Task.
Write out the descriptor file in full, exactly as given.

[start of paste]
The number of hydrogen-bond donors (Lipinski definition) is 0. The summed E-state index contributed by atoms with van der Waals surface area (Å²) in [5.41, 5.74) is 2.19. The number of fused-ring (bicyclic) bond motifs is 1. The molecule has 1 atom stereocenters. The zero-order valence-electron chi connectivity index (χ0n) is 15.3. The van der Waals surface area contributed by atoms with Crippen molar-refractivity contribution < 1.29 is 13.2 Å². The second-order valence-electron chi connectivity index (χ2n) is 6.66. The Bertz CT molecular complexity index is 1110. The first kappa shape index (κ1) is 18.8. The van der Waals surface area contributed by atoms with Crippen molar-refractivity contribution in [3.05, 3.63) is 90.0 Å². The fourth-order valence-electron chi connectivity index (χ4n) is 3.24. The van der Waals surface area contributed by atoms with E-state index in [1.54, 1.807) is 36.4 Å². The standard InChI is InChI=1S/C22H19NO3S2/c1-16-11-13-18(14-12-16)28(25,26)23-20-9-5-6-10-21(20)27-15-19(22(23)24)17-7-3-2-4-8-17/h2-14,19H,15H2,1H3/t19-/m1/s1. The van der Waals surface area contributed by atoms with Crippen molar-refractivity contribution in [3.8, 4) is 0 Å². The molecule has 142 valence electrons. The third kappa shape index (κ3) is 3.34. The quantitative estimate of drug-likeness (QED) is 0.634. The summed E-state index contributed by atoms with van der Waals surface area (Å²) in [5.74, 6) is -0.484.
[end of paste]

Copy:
The number of hydrogen-bond donors (Lipinski definition) is 0. The summed E-state index contributed by atoms with van der Waals surface area (Å²) in [5.41, 5.74) is 2.19. The number of fused-ring (bicyclic) bond motifs is 1. The molecule has 1 atom stereocenters. The zero-order valence-electron chi connectivity index (χ0n) is 15.3. The van der Waals surface area contributed by atoms with Crippen molar-refractivity contribution < 1.29 is 13.2 Å². The second-order valence-electron chi connectivity index (χ2n) is 6.66. The Bertz CT molecular complexity index is 1110. The first kappa shape index (κ1) is 18.8. The van der Waals surface area contributed by atoms with Crippen molar-refractivity contribution in [3.05, 3.63) is 90.0 Å². The fourth-order valence-electron chi connectivity index (χ4n) is 3.24. The van der Waals surface area contributed by atoms with E-state index in [1.54, 1.807) is 36.4 Å². The standard InChI is InChI=1S/C22H19NO3S2/c1-16-11-13-18(14-12-16)28(25,26)23-20-9-5-6-10-21(20)27-15-19(22(23)24)17-7-3-2-4-8-17/h2-14,19H,15H2,1H3/t19-/m1/s1. The van der Waals surface area contributed by atoms with Crippen molar-refractivity contribution in [3.8, 4) is 0 Å². The molecule has 142 valence electrons. The third kappa shape index (κ3) is 3.34. The quantitative estimate of drug-likeness (QED) is 0.634. The summed E-state index contributed by atoms with van der Waals surface area (Å²) in [5.74, 6) is -0.484.